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'The Sadness Show' Takes an Alternative Valentine's Approach

By Adeshina Emmanuel | February 11, 2014 6:41am
 "The Sadness Show" is scheduled for Saturday at 7:30 p.m., inside an empty storefront at 4101 N. Broadway.
The Sadness Show
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UPTOWN — Valentine’s Day is supposedly all about love and affection, but every year there’s also a lot of sadness in the air come Feb. 14.

Pivot Arts plans to channel that woe Saturday with “The Sadness Show,” a pop-up performance in Uptown featuring sad plays, a "Sadness Game Show," a performance by singer/songwriter Sad Brad Smith and breakup-themed karaoke.

Pivot Arts is the North Side organization behind the Pivot Arts Festival that launched in 2013 and will return to Uptown, Edgewater and Andersonville in May. "The Sadness Show" will be in an empty storefront at 4101 N. Broadway that used to be a laundromat — but has been used since last year as an occasional gallery and performance arts space.

Pivot Executive Director Julieanne Ehre said the idea for “The Sadness Show” comes from Pivot associate member Tanya Palmer, director of new play development at the Goodman Theatre.

“She said she always wanted to do a sadness show, and there's so much focus on happiness shows and happiness projects and what it means to be happy that it just sounded like such a ridiculous idea to do something focusing on sadness. It’s something we don’t talk about,” Ehre said, laughing. “But we’re being a bit tongue and cheek. Nobody really wants to come out and be miserable for a performance."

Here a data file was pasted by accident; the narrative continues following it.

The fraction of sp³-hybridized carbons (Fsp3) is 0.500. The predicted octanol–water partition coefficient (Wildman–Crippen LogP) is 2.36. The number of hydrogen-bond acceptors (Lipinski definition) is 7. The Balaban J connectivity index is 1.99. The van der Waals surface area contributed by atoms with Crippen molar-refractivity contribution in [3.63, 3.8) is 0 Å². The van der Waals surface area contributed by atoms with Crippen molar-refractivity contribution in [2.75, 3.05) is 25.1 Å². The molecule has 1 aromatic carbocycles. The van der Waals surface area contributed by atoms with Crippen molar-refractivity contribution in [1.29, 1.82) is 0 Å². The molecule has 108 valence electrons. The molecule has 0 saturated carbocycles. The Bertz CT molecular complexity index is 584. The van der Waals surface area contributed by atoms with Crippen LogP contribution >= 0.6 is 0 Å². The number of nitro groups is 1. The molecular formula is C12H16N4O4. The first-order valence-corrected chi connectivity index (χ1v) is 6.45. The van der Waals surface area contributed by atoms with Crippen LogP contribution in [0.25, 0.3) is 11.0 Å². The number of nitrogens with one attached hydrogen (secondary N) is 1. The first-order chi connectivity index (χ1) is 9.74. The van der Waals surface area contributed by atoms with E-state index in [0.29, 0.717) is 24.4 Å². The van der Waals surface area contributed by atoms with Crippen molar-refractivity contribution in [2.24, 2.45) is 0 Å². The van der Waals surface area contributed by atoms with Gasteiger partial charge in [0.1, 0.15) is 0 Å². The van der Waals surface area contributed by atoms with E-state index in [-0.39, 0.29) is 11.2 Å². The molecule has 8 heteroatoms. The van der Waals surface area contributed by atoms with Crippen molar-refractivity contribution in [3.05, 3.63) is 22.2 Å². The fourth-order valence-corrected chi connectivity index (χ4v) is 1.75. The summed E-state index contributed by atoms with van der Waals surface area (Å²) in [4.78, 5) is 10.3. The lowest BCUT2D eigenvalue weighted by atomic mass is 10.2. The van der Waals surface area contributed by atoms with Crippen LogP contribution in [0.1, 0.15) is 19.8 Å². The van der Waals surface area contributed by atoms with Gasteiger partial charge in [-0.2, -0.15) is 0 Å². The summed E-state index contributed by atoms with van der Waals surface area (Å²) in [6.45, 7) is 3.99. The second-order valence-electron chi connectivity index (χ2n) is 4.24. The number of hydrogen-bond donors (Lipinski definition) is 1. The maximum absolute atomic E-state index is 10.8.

Palmer and playwrights Noah Haidle, Ike Holter, Mickle Maher, Shannon Matesky and Brett Neveu will present plays focused on sadness, and a panel of "sadness experts" will judge their works, Pivot said.

Local singer and songwriter Sad Brad Smith will perform some of his downhearted tunes. The artist got his big break in 2009 after his song "Help Yourself" was featured on the soundtrack for "Up in the Air," a film starring George Clooney.

"The Sadness Show" audience will have a chance to perform “Break-Up Karaoke,” according to the organization.

And to complete the vibe at "The Sadness Show," wine will be served.

Whenever she tells people about the show, Ehre said “They just start laughing and want to come.”

“I think part of it is the uniqueness [of the show], that there is something absurd about marketing an event by promoting the idea of sadness.”

Citing a recent New York Times piece about the “How are You? Culture Clash" between Americans and Russians, Ehre said that some cultures find it rude and are puzzled by Americans asking “How are you?” and expecting a quick, nondescript “I’m fine” in response rather than for the person to actually describe how they’re doing — which could result in some sad responses.

“In other cultures if you say ‘How are you?’ they’re going to tell you how they really are. But in America it’s more just a form of greeting,” she said. “I think just culturally Americans don’t really respect sadness — we’re supposed to be striving and persevering.”